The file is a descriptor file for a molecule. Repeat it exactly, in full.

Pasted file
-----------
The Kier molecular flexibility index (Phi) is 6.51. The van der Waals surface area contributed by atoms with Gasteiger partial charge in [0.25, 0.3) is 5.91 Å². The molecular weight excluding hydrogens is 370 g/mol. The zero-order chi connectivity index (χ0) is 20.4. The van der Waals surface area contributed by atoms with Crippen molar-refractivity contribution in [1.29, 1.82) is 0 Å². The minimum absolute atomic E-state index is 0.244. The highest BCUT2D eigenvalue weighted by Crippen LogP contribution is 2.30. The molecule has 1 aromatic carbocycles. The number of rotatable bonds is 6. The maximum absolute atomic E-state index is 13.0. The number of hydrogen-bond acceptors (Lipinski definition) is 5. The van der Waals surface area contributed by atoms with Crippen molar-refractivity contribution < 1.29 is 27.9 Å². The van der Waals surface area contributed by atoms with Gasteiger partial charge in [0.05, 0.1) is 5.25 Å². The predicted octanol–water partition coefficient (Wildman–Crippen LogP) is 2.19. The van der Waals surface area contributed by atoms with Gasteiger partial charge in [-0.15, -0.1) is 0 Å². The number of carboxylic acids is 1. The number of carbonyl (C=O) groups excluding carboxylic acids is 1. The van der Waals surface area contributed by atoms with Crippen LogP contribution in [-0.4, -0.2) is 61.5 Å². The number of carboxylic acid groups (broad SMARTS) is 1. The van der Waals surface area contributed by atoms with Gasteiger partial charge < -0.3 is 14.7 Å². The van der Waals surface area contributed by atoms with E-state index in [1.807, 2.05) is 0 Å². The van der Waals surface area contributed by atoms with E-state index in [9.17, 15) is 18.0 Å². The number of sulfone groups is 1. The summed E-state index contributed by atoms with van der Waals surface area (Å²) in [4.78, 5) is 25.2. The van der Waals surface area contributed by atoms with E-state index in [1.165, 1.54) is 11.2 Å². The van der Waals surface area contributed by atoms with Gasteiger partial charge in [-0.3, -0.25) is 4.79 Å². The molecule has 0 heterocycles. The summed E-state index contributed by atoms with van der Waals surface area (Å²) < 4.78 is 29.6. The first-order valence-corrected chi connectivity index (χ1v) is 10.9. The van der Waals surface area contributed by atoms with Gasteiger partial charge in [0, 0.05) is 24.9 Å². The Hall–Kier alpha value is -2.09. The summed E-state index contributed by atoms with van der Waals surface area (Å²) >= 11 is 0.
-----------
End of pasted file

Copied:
The Kier molecular flexibility index (Phi) is 6.51. The van der Waals surface area contributed by atoms with Gasteiger partial charge in [0.25, 0.3) is 5.91 Å². The molecular weight excluding hydrogens is 370 g/mol. The zero-order chi connectivity index (χ0) is 20.4. The van der Waals surface area contributed by atoms with Crippen molar-refractivity contribution in [1.29, 1.82) is 0 Å². The minimum absolute atomic E-state index is 0.244. The highest BCUT2D eigenvalue weighted by Crippen LogP contribution is 2.30. The molecule has 1 aromatic carbocycles. The number of rotatable bonds is 6. The maximum absolute atomic E-state index is 13.0. The number of hydrogen-bond acceptors (Lipinski definition) is 5. The van der Waals surface area contributed by atoms with Crippen molar-refractivity contribution < 1.29 is 27.9 Å². The van der Waals surface area contributed by atoms with Gasteiger partial charge in [0.05, 0.1) is 5.25 Å². The predicted octanol–water partition coefficient (Wildman–Crippen LogP) is 2.19. The van der Waals surface area contributed by atoms with Gasteiger partial charge in [-0.15, -0.1) is 0 Å². The number of carboxylic acids is 1. The number of carbonyl (C=O) groups excluding carboxylic acids is 1. The van der Waals surface area contributed by atoms with Crippen LogP contribution in [-0.4, -0.2) is 61.5 Å². The number of carboxylic acid groups (broad SMARTS) is 1. The van der Waals surface area contributed by atoms with Gasteiger partial charge < -0.3 is 14.7 Å². The van der Waals surface area contributed by atoms with E-state index in [1.807, 2.05) is 0 Å². The van der Waals surface area contributed by atoms with E-state index in [9.17, 15) is 18.0 Å². The number of sulfone groups is 1. The summed E-state index contributed by atoms with van der Waals surface area (Å²) in [4.78, 5) is 25.2. The van der Waals surface area contributed by atoms with E-state index in [1.165, 1.54) is 11.2 Å². The van der Waals surface area contributed by atoms with Gasteiger partial charge in [-0.3, -0.25) is 4.79 Å². The molecule has 0 heterocycles. The summed E-state index contributed by atoms with van der Waals surface area (Å²) < 4.78 is 29.6. The first-order valence-corrected chi connectivity index (χ1v) is 10.9. The van der Waals surface area contributed by atoms with Gasteiger partial charge in [0, 0.05) is 24.9 Å². The Hall–Kier alpha value is -2.09. The summed E-state index contributed by atoms with van der Waals surface area (Å²) >= 11 is 0.